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Also see: Zwolle Loggers Festival and Zwolle Tamale Festival

A Look At Zwolle’s Early History

The first inhabitants of the bowl shaped area of land upon which the town of Zwolle is situated were the Mound Builders. Lured here for protection from storms, the “bowl” offered them protection. Prehistoric people built the dome-shaped mounds that line the banks of Bayou Scie and Bayou San Miguel, which form a hollow circle around the town site. Like all other Mound Builders they are believed to be ancestors of North American Indians found occupying the territory when the Europeans arrived.

The Indians occupying the “bowl” and the surrounding country were very friendly with the French and Spanish and many of them intermarried with these early adventurers and settlers. Thus among the people living within the vicinity of Zwolle today may be found those who are either of French and Indian or Spanish and Indian descent.

The first English speaking settlers arrived in Sabine Parish in 1824 coming by way of Natchitoches. These pioneer home seekers came chiefly from Mississippi, Alabama, Georgia, and the Carolinas. The first of these to reach the Zwolle area settled at Bayou Scie where as early as 1795 Spanish missionaries had established a Roman Catholic church. After 1871 many more of these settlers moved in and acquired land under the homestead act.

In the early days freighting was done in this area chiefly by ox wagons which joined the trains that moved along the East Hamilton road from Hamilton’s ferry on Sabine River to Natchitoches and Grand Ecore. Loaded with cotton, the wagons traveled to the river landing at Grand Ecore on the Red River and returned loaded with merchandise and supplies. In 1881 when the Texas and Pacific railroad was built through Sabine Parish Robeline became the chief trading post.

In 1881 William Martin Webb and his bride rode the first passenger train over the Texas and Pacific railroad from Texarkana to Pleasant Hill. They came from Pleasant Hill by buggy to Clyde and opened a trading post. Later when Clyde was made a U.S. post office Mr. Webb was appointed the first post master. The first mail service opened here when a letter carrier on horseback arrived from the East one day, rode on West to Hamilton’s Ferry to the Sabine River and returned the next day with mail from Texas. The establishment of an East West mail route was so momentous that the popularity and influence of Mr. and Mrs. Webb and their trading post grew rapidly.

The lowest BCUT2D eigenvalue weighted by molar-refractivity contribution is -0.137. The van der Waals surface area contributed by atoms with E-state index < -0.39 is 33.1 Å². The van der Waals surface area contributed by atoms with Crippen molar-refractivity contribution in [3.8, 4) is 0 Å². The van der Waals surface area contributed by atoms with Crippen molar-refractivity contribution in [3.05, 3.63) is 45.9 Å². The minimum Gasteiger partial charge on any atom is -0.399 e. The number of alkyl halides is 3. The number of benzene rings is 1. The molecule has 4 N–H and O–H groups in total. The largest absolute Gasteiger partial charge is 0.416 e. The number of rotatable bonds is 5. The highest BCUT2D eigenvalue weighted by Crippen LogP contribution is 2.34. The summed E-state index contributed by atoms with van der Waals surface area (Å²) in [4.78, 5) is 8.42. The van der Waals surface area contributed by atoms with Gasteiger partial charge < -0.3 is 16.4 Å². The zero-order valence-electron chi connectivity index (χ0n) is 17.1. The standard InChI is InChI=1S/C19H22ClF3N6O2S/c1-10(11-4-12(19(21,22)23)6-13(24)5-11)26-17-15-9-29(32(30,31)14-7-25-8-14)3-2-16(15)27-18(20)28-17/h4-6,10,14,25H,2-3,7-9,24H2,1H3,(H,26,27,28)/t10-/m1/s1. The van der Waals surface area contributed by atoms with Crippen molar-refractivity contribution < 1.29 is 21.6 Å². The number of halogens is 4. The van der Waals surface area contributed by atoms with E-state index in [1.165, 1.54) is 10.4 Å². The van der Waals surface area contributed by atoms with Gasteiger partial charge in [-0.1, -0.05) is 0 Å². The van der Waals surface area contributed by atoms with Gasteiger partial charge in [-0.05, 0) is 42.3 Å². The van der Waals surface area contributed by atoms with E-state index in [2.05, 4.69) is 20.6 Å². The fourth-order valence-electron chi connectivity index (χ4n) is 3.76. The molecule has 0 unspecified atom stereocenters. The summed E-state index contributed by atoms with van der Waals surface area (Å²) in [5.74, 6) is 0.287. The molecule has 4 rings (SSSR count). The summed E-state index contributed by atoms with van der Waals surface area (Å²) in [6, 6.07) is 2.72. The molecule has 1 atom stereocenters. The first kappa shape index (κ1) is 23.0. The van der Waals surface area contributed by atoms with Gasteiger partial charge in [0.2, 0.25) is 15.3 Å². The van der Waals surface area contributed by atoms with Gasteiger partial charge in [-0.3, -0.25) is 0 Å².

In 1895 the Kansas City Southern railroad was completed to Shreveport. Soon a committee of Dutch stockholders arrived in America for first hand information on the project. After the committee reported favorably, it was learned that the railroad was to be extended to a point 12 miles north of Beaumont, to connect the Line between Kansas City and the Gulf.

With this exciting news came the discussion of vantage points along the proposed railroad for KCS depots. In the beginning Clyde was the tentative site selected for this area. However, it was at this time that William Potts, one time engineer and one of the largest landowners in Zwolle and T. Laroux, another landowner made plans for getting the depot built here. They were successful and each of these landowners donated to the Kansas Terminal Construction Co. 20 acres of land that formed a 40 acre square around the present site of the Kansas City Southern depot in Zwolle. The acreage was in turn acquired by the Arkansas Townsite Co. for the purpose of developing the town site. Since the original area was too small for a town, the company soon enlarged its acreage by the land donations of the following men; Laroux, Tyler, Pearson, Skull and Davis.

By Sept. 19, 1896 the railroad was built to Zwolle. On Sept. 11, 1897, the last spike was driven and the road was completed to the given point twelve miles north of Beaumont, Texas, connecting the line from Kansas City to the Gulf.

Zwolle was named in 1896 by Jan De Goeijen, a stockholder of the railroad. It was said that upon his first visit to the town site of Zwolle, Mr. De Goeijen was impressed by St. Joseph’s Catholic Church, a product of the early Spanish missionaries, that stood silhouetted against the pines on a hill overlooking the town site and the peaceful valley below.

Being a Catholic, he named the town Zwolle for his birthplace, Zwolle, Holland, a seaport in the Netherlands. Upon his numerous trips to America in the years that followed, Mr. De Goeijen visited Zwolle. Arriving by special train from Kansas City he took pictures of the town and mailed letters from there to his friends in Zwolle, Holland. In the course of time he met Sen. R.L. Gay. As each of these men held a warm place in his heart for Zwolle and its devoted citizens, they became friends.